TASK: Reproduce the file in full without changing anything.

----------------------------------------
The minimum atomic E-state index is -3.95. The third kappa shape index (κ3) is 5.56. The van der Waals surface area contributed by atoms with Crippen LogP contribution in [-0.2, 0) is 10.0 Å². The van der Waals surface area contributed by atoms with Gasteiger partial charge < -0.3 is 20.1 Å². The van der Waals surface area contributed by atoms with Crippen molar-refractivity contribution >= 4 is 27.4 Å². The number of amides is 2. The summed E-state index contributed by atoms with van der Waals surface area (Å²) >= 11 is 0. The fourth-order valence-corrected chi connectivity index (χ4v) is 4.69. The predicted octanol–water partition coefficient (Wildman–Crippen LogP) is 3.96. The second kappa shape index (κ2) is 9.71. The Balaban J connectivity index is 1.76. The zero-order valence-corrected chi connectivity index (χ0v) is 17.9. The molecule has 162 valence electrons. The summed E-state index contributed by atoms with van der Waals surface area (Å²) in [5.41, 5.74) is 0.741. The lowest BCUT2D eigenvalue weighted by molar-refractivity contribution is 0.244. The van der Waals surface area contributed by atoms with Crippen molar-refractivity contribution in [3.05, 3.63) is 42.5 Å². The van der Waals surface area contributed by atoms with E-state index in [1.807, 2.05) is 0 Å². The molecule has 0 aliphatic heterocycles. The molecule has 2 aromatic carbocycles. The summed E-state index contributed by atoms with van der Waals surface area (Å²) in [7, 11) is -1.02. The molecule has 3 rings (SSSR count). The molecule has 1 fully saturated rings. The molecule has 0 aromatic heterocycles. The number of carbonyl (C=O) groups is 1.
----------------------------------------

The minimum atomic E-state index is -3.95. The third kappa shape index (κ3) is 5.56. The van der Waals surface area contributed by atoms with Crippen LogP contribution in [-0.2, 0) is 10.0 Å². The van der Waals surface area contributed by atoms with Gasteiger partial charge < -0.3 is 20.1 Å². The van der Waals surface area contributed by atoms with Crippen molar-refractivity contribution >= 4 is 27.4 Å². The number of amides is 2. The summed E-state index contributed by atoms with van der Waals surface area (Å²) >= 11 is 0. The fourth-order valence-corrected chi connectivity index (χ4v) is 4.69. The predicted octanol–water partition coefficient (Wildman–Crippen LogP) is 3.96. The second kappa shape index (κ2) is 9.71. The Balaban J connectivity index is 1.76. The zero-order valence-corrected chi connectivity index (χ0v) is 17.9. The molecule has 162 valence electrons. The summed E-state index contributed by atoms with van der Waals surface area (Å²) in [5.41, 5.74) is 0.741. The lowest BCUT2D eigenvalue weighted by molar-refractivity contribution is 0.244. The van der Waals surface area contributed by atoms with Crippen molar-refractivity contribution in [3.05, 3.63) is 42.5 Å². The van der Waals surface area contributed by atoms with E-state index in [1.807, 2.05) is 0 Å². The molecule has 0 aliphatic heterocycles. The molecule has 2 aromatic carbocycles. The summed E-state index contributed by atoms with van der Waals surface area (Å²) in [7, 11) is -1.02. The molecule has 3 rings (SSSR count). The molecule has 1 fully saturated rings. The molecule has 0 aromatic heterocycles. The number of carbonyl (C=O) groups is 1.